Saturday, March 26, 2011

Obama's anti oil agenda

How can I cut all oil imports to US

When he releases his new budget in two weeks, President Obama will propose doing away with roughly $4 billion a year in subsidies and tax breaks for oil companies, in his third effort to eliminate federal support for an industry that remains hugely profitable.

Previous efforts have run up against bipartisan opposition in Congress and heavy lobbying from producers of oil, natural gas and coal. The head of the oil and gas lobby in Washington contends that the president has it backward — that the industry subsidizes the government, through billions of dollars in taxes and royalties, not the other way around.

But even as the president says he wants to do away with incentives for fossil fuels, his policies continue to provide for substantial aid to oil and gas companies as well as billions of dollars in subsidies for coal, nuclear and other energy sources with large and long-lasting environmental impacts.

Mr. Obama’s proposal rekindles a long-running debate over federal subsidies for energy of all kinds, including petroleum, coal, hydropower, wind, solar and biofuels. Opposition to such subsidies — often euphemistically referred to as incentives, tax credits, preferences or loan guarantees — spans the ideological spectrum, from conservative economists who believe such breaks distort the marketplace to environmentalists who believe that renewable energy sources will always lose out in subsidy fights because of the power of the entrenched fossil fuel industries.

David W. Kreutzer, an energy economist at the conservative Heritage Foundation, argues that the federal government should take its thumb off the scale by eliminating subsidies for all forms of energy, even it if means slowing development of cleaner-burning fuel sources.

“We would like to get rid of all subsidies,” Dr. Kreutzer said. “We know that petroleum and coal survive just fine in places where there are no subsidies. I don’t know if that’s true for wind and solar now, but someday it will be, when the price comes down.”

H. Jeffrey Leonard, president of the Global Environment Fund, a private equity firm that invests in clean-technology ventures, said that the current subsidy structure was the legacy of 60 years of lobbying and political jockeying in Washington that largely benefits oil, coal, nuclear power and corn-based ethanol. He calls for scrapping all subsidies and letting fuel sources compete on equal ground.

Mr. Obama is not willing to go that far. He has supported favored tax treatment for wind and solar power as well as a 50 percent increase in federal research spending on other alternative energy sources. He also has proposed as much as $50 billion in federal loan guarantees for nuclear power plant construction, money he believes is needed because the private market is unwilling to assume the potential costs of a catastrophic accident.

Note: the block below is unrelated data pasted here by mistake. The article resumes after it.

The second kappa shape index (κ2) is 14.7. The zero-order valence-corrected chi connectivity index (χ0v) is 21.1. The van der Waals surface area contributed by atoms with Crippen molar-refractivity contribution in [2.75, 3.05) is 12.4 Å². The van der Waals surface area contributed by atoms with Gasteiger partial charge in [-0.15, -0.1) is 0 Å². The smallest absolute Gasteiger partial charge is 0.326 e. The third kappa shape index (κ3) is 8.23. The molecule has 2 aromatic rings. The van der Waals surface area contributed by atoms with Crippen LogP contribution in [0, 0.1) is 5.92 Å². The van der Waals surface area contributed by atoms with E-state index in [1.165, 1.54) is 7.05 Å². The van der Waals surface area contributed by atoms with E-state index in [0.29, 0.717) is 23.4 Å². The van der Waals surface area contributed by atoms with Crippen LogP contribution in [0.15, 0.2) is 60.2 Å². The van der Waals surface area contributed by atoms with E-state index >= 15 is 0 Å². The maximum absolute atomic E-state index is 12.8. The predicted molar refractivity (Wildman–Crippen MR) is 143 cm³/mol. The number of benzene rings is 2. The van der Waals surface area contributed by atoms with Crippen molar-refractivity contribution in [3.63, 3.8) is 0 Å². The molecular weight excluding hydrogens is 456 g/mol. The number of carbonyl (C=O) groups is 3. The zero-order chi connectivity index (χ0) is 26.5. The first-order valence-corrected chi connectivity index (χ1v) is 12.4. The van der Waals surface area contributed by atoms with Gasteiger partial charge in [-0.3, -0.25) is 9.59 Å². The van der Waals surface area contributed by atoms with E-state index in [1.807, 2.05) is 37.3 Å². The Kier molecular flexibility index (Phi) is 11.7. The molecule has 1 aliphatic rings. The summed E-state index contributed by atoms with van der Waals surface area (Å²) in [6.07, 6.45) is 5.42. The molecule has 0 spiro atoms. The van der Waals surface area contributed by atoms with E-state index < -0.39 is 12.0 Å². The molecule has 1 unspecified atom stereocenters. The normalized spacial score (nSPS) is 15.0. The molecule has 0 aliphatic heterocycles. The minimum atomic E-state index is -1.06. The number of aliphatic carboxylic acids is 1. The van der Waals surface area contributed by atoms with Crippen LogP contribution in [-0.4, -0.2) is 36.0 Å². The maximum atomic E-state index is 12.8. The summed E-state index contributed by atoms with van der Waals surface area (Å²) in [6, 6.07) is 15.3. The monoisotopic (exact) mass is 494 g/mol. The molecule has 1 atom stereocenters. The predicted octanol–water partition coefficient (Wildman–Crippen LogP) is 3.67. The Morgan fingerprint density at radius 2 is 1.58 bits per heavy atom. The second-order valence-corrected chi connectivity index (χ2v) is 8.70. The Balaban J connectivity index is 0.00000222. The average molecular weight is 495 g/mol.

Energy economists say that the president’s call in the State of the Union address for doubling the amount of electricity produced from cleaner technology by 2035 is designed to manipulate energy markets, forcing utilities to shift to the government’s preferred sources of energy on the government’s timetable, although leaving to them the choice of fuels.

One of the problems with the Obama energy policy is that it is strangling the domestic production of oil and gas where ever it can. From ANWR to the Western states, and offshore everywhere it is trying everything it can to make it more difficult to impossible to produce oil and gas. If it were truly looking for a grand bargain it would tie the removal of the restrictions with the removal of any subsidies.
It is true that the government makes money off of the oil and gas business. It takes in more in taxes on every gallon of gas than the oil companies who take the risk and produce it do. It takes in even more in royalties on extraction of federal lands and offshore wells. In the areas it has locked off from drilling there is over a trillion dollars in royalties also locked up. You would think they would in a sane world be developing those resources. We are going to burn the same amount of oil and gas anyway. It might as well be ours.

The current subsidies for "alternative" energy are a sinkhole investment. Solar currently does not save enough over the life of the investment to pay for itself, much less save money in most applications. Wind is too unreliable. They are both inefficient.

A sane energy policy would convert as much as possible to the use of natural gas and nuclear energy. Obama is unlikely to do anything that realistic. He belief in green energy appears to be faith based, since there are no facts to support it and there are examples like Spain that actually show it is a disastrous policy.

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